Even animals never make mistakes! (those cute internet videos really are just for our amusement.)

"All policy-makers should be required to pass a Computer Programming exam. There would be much fewer unintended consequences. "
If only it were so. I've worked in I.T for ten years, and I've seen unintended consequences come out of my and other I.S. departments on at least a weekly basis.



My grandchildren have benefited from a state program for speech that they would not have been able to afford. This has been a benefit for their whole life.
Every day we benefit from government. How do we choose which will be beneficial and which won't. Should we not try?

Keith Cornelison

H.L.Mencken said it in a few words. and I paraphrase, For every problem there is a solution that is easy,simple, inexpensive and Wrong.


Jonathon almost got there. Unintended consequences intersects with and is arguably equivalent with a suitably generalised statement of the problem of future generations. To wit-we like regulations, laws and policies to be non-specific in terms of the intended beneficiary class. But this seems to entail that any such policy will always be underdetermined relative to a set of relevant and unmentioned evaluative criteria-dos the rule apply to all and only named victims(crudely, no. see the third sentence), all and only victims identifiable prior to the first applicatiion of the rule, all and only victims for all time, all and only victims identified in the first ten minutes?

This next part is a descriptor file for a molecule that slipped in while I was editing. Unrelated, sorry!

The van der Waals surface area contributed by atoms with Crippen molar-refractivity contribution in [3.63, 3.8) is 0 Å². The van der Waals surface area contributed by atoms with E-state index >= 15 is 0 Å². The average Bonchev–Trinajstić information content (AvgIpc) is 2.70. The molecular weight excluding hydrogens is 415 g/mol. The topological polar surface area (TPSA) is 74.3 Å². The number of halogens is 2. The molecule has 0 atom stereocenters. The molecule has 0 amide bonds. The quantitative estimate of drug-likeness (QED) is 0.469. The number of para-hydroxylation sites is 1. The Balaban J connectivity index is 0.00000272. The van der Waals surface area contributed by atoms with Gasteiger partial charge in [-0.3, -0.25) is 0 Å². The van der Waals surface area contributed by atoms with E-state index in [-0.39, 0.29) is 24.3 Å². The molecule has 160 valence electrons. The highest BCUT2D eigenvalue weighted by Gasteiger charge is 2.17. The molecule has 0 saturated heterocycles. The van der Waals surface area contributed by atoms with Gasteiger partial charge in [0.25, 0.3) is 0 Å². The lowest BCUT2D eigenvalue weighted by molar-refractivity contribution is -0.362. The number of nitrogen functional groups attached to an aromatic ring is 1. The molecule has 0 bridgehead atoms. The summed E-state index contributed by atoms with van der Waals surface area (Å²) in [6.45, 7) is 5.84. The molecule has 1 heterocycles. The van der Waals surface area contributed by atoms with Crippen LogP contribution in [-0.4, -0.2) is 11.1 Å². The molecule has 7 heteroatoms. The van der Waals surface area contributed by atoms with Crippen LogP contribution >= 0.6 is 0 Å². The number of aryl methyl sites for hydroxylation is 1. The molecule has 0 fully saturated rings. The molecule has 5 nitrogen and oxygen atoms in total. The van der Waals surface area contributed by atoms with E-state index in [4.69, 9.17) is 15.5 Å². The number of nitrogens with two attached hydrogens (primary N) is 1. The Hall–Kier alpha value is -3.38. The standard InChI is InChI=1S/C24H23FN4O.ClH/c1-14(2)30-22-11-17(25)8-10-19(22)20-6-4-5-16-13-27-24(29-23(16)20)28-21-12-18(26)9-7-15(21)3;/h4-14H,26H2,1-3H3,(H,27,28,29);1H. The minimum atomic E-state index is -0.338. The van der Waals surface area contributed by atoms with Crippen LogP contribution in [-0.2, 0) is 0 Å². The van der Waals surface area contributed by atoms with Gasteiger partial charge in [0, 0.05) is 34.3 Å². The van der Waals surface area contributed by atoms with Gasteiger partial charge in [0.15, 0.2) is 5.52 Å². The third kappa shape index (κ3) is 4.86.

Not only are resources limited, but so is the scope of our moral interest. If the latter were false, a large segment of cases of the law of unintended consequences could no longer obtain. Of course, you and I would no longer recognise the moral impulse behind our policy making, nor wold we understand the policies generated by them.



Re #1:
What's your point? That if you choose to buy things that are made in another country, you have to buy stuff from another country? A lot of the things you complain about, there simply isn't enough suitable land in the US to grow it all domestically (e.g., coffee). Interesting, too, that you decry as too expensive the (domestic) ground beef you can get for $2.50 a pound, but spend $75 on imported (rather than domestic) vodka and shrimp. And don't forget that even if you're paying $10 for that bag of shrimp, only a fraction of that is going to China--the supermarket takes some of that, as does the trucking company that brought it from the nearest port, and the (possibly American-owned) shippers--and don't forget that since the company whose name appears on the package is American-owned, any profits after the fishermen are paid comes back to America.

Larry Keiler

@ John (#14)
That was just an unintended consequence.


Nice straw man, Sharper. Who said anything about criminalization? Or intrusive monitoring? Your idea certainly is creative, but not like anything that would ever be on the table in this country. The ADA is not, and never will be a criminal statute. Nor do we have the resources or desire for such an intrusive system.